“We are finding attendees are liking fewer, more valuable prizes. They also enjoy mini events at holes on the course, such as bean bag toss or ring toss with a chance to win something. It’s like a mini-carnival in some ways, which makes the event varied and a chance for more foursome interaction,” Lehmann says.

Participants like photography and video opportunities. “Team and individual photos build memories. Include photos in the event packages. An event video gives added exposure for sponsors,” Immordino adds.

9. SWEAT THE DETAILS.

Watch everything from the spelling of guest names to starting on time. Make sure all committee members know event details. Lehmann says the golf course can be a great help. “With a 20-minute phone call, we can nail down most every detail and take care of them so the planner can concentrate on soliciting sponsors and recruiting golfers.”

10. PROPER PLANNING ASSURES SUCCESS.

Depending on the history of the event, start six months in advance to reserve the golf course. Five months before the event, contact sponsors. “More time may be needed for new events so sponsors can include the event in their budgeting process. Contact golfers no less than 60 days in advance,” Immordino adds.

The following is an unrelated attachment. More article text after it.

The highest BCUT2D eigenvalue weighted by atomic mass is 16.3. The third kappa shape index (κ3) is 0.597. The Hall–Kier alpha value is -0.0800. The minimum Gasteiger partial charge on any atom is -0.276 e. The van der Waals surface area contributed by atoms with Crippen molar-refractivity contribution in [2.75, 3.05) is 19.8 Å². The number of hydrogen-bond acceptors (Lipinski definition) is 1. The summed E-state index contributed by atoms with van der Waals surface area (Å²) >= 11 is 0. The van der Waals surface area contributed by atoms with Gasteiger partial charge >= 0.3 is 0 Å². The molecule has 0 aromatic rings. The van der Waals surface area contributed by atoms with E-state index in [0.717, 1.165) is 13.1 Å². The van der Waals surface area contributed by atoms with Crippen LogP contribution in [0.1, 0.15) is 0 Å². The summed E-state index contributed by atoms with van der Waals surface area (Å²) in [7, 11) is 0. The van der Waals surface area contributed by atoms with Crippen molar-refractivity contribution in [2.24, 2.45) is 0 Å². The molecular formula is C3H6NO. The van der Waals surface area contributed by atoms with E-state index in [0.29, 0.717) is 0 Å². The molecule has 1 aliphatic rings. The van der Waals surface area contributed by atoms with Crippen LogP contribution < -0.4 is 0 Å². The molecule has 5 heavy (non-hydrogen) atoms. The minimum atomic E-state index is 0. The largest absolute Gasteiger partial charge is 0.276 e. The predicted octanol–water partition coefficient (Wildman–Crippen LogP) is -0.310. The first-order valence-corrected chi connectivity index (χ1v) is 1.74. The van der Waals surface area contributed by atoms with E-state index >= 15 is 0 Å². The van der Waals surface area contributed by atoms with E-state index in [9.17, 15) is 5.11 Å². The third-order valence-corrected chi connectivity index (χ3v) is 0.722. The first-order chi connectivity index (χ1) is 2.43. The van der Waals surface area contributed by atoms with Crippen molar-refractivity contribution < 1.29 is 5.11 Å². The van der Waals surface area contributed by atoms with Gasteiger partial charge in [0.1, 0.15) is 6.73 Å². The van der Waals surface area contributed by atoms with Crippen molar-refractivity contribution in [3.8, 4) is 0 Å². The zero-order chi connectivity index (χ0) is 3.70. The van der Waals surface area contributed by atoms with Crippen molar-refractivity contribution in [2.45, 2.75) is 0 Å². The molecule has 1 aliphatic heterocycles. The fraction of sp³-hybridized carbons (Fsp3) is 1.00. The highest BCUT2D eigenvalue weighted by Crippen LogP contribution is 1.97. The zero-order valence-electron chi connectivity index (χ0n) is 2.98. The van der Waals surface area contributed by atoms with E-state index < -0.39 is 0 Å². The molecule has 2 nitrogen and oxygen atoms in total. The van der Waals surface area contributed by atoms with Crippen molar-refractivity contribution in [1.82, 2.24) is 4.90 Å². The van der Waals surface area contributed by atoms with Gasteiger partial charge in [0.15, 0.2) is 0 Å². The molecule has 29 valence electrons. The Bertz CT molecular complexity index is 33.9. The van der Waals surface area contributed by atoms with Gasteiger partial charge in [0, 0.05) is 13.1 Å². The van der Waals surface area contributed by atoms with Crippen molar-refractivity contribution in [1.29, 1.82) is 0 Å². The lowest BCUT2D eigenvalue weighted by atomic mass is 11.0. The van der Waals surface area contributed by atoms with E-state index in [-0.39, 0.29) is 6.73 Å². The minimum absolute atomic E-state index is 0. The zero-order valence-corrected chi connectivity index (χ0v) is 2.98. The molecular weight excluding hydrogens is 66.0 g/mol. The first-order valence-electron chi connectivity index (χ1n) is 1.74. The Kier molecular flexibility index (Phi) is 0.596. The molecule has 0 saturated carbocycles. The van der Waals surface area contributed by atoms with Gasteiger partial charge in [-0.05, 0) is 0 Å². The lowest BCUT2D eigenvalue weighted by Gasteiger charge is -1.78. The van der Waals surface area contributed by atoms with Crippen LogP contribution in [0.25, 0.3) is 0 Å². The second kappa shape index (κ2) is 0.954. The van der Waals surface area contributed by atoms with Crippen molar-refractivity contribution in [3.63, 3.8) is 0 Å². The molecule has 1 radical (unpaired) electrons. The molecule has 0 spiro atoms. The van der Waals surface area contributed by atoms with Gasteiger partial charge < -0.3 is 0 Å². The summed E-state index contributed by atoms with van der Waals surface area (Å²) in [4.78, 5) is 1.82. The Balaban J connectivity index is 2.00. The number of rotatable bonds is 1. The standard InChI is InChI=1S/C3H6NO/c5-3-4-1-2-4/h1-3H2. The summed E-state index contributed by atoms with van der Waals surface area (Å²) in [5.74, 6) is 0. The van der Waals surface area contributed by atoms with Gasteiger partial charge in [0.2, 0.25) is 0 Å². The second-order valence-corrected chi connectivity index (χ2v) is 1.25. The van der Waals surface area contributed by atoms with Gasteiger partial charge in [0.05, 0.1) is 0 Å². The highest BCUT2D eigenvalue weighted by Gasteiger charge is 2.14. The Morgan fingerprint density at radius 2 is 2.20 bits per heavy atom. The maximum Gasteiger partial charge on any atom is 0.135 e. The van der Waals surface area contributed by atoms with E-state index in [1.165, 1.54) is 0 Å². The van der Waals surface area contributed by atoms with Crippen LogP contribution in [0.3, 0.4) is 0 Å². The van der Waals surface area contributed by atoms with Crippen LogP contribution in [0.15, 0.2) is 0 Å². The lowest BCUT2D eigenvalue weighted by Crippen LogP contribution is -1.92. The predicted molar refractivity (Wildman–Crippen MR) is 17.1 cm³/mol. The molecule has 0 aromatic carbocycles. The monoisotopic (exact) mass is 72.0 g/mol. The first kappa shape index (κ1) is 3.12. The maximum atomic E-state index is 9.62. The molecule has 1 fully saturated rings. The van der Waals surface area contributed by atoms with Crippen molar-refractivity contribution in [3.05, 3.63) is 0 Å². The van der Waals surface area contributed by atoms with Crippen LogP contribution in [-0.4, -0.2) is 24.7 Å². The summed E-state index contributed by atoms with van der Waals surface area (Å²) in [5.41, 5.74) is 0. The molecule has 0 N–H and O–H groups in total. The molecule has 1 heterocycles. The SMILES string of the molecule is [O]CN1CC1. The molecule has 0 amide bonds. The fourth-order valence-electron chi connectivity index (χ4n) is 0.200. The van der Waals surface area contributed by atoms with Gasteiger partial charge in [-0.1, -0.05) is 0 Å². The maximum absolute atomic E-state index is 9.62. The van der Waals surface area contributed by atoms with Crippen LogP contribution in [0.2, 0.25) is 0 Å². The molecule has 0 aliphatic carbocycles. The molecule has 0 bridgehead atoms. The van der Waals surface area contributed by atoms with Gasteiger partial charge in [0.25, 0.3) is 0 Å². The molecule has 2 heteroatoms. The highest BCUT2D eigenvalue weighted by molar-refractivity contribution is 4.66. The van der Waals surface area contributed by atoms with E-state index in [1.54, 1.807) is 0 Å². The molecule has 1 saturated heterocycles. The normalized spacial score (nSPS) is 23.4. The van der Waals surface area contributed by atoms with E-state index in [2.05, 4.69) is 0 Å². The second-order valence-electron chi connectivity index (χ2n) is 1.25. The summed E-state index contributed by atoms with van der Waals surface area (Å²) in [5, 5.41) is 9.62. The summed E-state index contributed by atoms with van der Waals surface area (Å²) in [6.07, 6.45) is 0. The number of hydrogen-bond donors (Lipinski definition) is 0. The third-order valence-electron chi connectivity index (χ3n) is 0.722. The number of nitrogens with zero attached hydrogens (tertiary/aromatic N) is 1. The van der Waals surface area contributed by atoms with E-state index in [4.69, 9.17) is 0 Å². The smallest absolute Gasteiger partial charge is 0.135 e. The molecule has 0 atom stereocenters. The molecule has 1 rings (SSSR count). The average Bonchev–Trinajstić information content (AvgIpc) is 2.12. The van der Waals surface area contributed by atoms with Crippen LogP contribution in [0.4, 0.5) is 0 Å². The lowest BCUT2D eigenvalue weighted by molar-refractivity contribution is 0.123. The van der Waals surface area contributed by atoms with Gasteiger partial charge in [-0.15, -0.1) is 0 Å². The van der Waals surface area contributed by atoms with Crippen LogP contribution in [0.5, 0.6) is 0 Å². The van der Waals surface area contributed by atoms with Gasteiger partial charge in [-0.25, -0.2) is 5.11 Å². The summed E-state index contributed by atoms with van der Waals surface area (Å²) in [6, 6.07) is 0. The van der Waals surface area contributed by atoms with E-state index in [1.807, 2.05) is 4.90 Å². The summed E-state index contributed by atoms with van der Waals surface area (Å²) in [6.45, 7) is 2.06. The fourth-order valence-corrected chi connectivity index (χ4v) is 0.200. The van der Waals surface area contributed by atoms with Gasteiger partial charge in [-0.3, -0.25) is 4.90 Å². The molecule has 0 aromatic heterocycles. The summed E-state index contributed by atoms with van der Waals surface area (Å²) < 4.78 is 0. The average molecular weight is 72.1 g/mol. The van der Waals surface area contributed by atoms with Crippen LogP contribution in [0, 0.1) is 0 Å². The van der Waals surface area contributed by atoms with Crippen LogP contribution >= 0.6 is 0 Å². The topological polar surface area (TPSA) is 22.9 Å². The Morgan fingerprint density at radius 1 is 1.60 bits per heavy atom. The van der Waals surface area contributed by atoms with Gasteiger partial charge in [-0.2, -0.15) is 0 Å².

Lehmann says meeting planners fret over last-minute changes. “It’s very common for people to drop or send a substitute. Don’t sweat it; let the golf course handle the details of printing the nametags and rosters. They are used to handling these last-minute changes,” Lehmann says.

11. BE BUDGET-MINDED.

“Don’t spend more than you bring in and your event will be profitable. Charge for all playing spots and keep in mind that sponsors are your profit,” Immordino says. Be aware of opportunities for additional revenue: Mulligans, gambling holes, contests, raffles and auctions can take your event to a new level.

12. FEED THEM WELL AND TAKE CARE OF THEIR NEEDS.

“Give them great food, but not too much before the tournament. It’s also a good idea to pay for their drinks,” Immordino says. He also suggests identifying hotels nearby in a variety of price ranges for traveling guests.

13. USE PROFESSIONALLOOKING SIGNAGE AND PROMOTE THE EVENT.

“Full-color, quality signs show class. Make sure sponsor signs are easy to see and they will help make your event look bigger. It will encourage more sponsors for next year,” Immordino says.

14. WRAP UP AND FOLLOW UP.

Pay your bills, clean up and write thank you letters. Build a reputation of thoughtfulness and your event will experience continued success, Immordino concludes.